Besides the study on the concrete with RCA, the mechanical properties of recycled concrete filled steel tube (RACFST) columns were also investigated in previous study [20]. According to the experimental results, the ultimate load capacity of RACFST is lower than ordinary concrete filled with steel tube columns (CFT) within 20%. The failure mode of RACFST is similar to those of conventional CFT columns with local buckling resulting in failure. The ultimate load of RACFST decreased with increasing RCA replacement ratio. Also, Yang and Han [21] reported the similar research work and results. Therefore, it could be concluded that RACFST column has slightly lower but comparable load capacity compared with conventional CFT column.

4. Concluding Remarks

The lessons from the deadly earthquake should be carefully studied, in order to improve the anti-seismic ability of the buildings. Overall, construction materials play a crucial role in earthquake and post-earthquake event. Structural steel as the major construction material used in the buildings is pointed out, and its LCF property is discussed in this paper which could demonstrate its antiseismic ability. It is found that the material with cyclic hardening or cyclic stability characters benefits for antiseismic ability. On the other hand, the disposal of demolition waste in earthquake-stricken area is also very important. The properties of RAC are comparable similar to ordinary concrete. Presently, the research and application about reusing waste concrete into RAC are approaching mature. However, more widely utilization of recycled aggregate in other kinds of concrete or novel materials should be explored and further studied.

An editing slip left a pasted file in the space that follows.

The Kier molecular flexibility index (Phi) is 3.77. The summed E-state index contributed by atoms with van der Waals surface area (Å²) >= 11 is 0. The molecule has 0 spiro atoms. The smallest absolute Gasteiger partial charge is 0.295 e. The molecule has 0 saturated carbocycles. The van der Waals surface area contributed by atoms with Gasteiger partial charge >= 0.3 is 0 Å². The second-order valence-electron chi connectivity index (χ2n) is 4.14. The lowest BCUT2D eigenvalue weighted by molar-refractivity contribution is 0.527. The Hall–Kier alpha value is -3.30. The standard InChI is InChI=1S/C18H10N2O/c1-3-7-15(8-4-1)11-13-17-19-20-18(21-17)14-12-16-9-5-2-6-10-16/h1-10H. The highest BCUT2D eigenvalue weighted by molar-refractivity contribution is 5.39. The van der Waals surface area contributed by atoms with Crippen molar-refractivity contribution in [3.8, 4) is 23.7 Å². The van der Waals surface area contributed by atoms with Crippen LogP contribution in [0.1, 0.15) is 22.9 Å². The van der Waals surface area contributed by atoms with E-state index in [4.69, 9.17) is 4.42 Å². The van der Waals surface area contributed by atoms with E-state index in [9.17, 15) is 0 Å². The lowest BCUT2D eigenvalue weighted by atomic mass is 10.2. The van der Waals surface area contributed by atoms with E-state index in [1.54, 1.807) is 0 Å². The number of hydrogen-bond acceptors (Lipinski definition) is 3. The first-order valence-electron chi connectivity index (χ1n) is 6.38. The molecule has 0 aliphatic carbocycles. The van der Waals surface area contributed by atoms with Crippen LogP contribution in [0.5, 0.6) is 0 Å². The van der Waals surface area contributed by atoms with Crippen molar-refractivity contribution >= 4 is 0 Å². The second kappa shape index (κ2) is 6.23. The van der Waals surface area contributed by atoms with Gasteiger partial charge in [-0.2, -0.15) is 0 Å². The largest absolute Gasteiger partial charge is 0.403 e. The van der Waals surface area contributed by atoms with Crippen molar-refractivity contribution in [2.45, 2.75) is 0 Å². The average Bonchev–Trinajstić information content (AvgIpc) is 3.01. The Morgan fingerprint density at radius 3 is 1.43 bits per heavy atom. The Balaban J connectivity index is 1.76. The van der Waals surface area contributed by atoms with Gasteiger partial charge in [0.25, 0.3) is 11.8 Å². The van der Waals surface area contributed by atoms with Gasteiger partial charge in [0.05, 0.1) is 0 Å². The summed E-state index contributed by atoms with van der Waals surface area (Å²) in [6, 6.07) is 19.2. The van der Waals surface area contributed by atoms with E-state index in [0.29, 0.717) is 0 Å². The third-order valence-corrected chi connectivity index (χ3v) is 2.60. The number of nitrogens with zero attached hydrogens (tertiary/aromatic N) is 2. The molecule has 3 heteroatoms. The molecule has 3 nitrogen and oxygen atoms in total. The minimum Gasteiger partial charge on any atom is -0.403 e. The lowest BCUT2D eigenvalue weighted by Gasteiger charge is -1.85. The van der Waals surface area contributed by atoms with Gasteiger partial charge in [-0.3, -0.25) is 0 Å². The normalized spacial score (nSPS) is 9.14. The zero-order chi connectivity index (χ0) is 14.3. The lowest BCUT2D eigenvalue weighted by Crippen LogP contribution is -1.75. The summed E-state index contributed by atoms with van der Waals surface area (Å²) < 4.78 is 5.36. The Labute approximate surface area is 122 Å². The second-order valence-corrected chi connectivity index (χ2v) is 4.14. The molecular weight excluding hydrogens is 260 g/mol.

5. Acknowledgements